Monday, December 14, 2009

Archives's Exhibit Exposes Espionage

Original European Union Poster For: Prague Through The Lens Of the Secret Police.

Imagine that every move in your ordinary, everyday life, was secretly photographed. Your seemingly innocuous activities, strolling through a park, munching on an apple, waiting for the subway, were considered so dangerous they were captured forever by the secret police. Sounds far fetched, doesn't it? But a traveling exhibit from the newly created Security Services Archive in the Czech Republic capital of Prague reveals that from 1968 to 1989 this was exactly what citizens in that city endured.

The exhibit, Prague Through The Lens Of The Secret Police, is on view at the Harvard University Center for Government and International Studies through December 21, 2009. It consists mainly of banner sized enlargements of the black and white photos snapped for over twenty years by citizen spies employed by the Cold War communist government.

The methods employed to obtain the photographs might seem almost comic if they weren't so oppressive. According to an article in The Harvard Gazette, the homegrown spies who worked as secret police agents concealed their cameras in "tobacco pouches, purses, briefcases, transistor radios, lighters, and on engine blocks (for mobile surveillance)." Film, and later, video cameras were hidden in parked cars, and even in baby carriages pushed by spies posing as proud parents.

A Series Of Surveillance Photos.
(The officers’ most commonly used exposure time was 1/125 of a second and often even 1/60 of a second.)

The resulting photos document a drab, gray, depressing Prague devoid of the most basic freedoms. A city strangled by a totalitarian regime, under which citizens were denied the freedom to think, speak, read, or assemble freely. Contrasting these photos with the city's now vibrant cultural and artistic scene, leads to the conclusion that the spies inadvertently documented the soul-crushing effect of their employer's tyranny.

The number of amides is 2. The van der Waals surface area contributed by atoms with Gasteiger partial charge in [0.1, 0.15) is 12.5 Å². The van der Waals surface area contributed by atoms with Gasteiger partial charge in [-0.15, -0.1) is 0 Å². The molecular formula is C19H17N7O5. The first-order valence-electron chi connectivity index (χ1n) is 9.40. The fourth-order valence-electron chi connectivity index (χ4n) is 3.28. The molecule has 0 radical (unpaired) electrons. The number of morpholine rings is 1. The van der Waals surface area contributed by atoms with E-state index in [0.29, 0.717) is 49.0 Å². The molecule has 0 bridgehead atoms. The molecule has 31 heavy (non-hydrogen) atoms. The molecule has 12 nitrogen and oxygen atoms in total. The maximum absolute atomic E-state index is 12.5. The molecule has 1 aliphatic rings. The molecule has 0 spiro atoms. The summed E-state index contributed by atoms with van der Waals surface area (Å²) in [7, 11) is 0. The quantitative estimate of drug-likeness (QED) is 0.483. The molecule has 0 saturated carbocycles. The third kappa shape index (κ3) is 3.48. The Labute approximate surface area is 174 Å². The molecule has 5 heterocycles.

The exhibit marks a new era in studies of the Cold War. Virtually all former Eastern Bloc countries are in the process of organizing and digitizing what were once highly classified documents hidden in secret, secure government files. The Prague Institute For The Study Of Totalitarian Regimes, which administers the Security Services Archive, is, by government mandate, free and open to all scholars, researchers, and curious citizens.

One attendee at the opening of the exhibit at Harvard knew first hand of the of all-seeing eye, and all-hearing ear, of the Czech Cold War government. Haviland Smith, the United States CIA station chief in Prague in 1958, recalled that when he and his wife were alone, settling into a Prague hotel room, Mrs. Smith complained to her husband that there was only one towel in the bathroom. "Within two minutes," said Smith, "there was a knock at the door, and a maid stood there with an armful of towels." Smith called such relentless, ubiquitous surveillance “an expression of the regime’s desire to stay in power -- nothing more, nothing less.”

Author Milan Kundera (right) Was One Surveillance Target.

At the opening reception for the exhibit, Jiri Ellinger, first secretary and head of the political section at the Embassy of the Czech Republic in Washington, D.C., spoke to a crowd of about 150. He remarked that those documented in the photos were considered enemies of the state for a variety of reasons. One subject of surveillance, code named "Doctor A", was actually Zdenek Pinc, a professor of ancient philosophy at Prague's Charles University. "He was dangerous to the regime because he wanted to study and think freely." To a government bent on controlling the minds and souls of its citizens, even study of ideas expressed for thousands of years can seem perversely revolutionary.

Even Nuns Were Viewed As Dangerous By The Czech Secret Police.

The photographs in the exhibit have been collected in a 2009 coffee table book published by The Prague Institute For The Study Of Totalitarian Regimes. For information on obtaining the book, Prague Through The Lens Of The Secret Police, in English, send an inquiry to the archive at:

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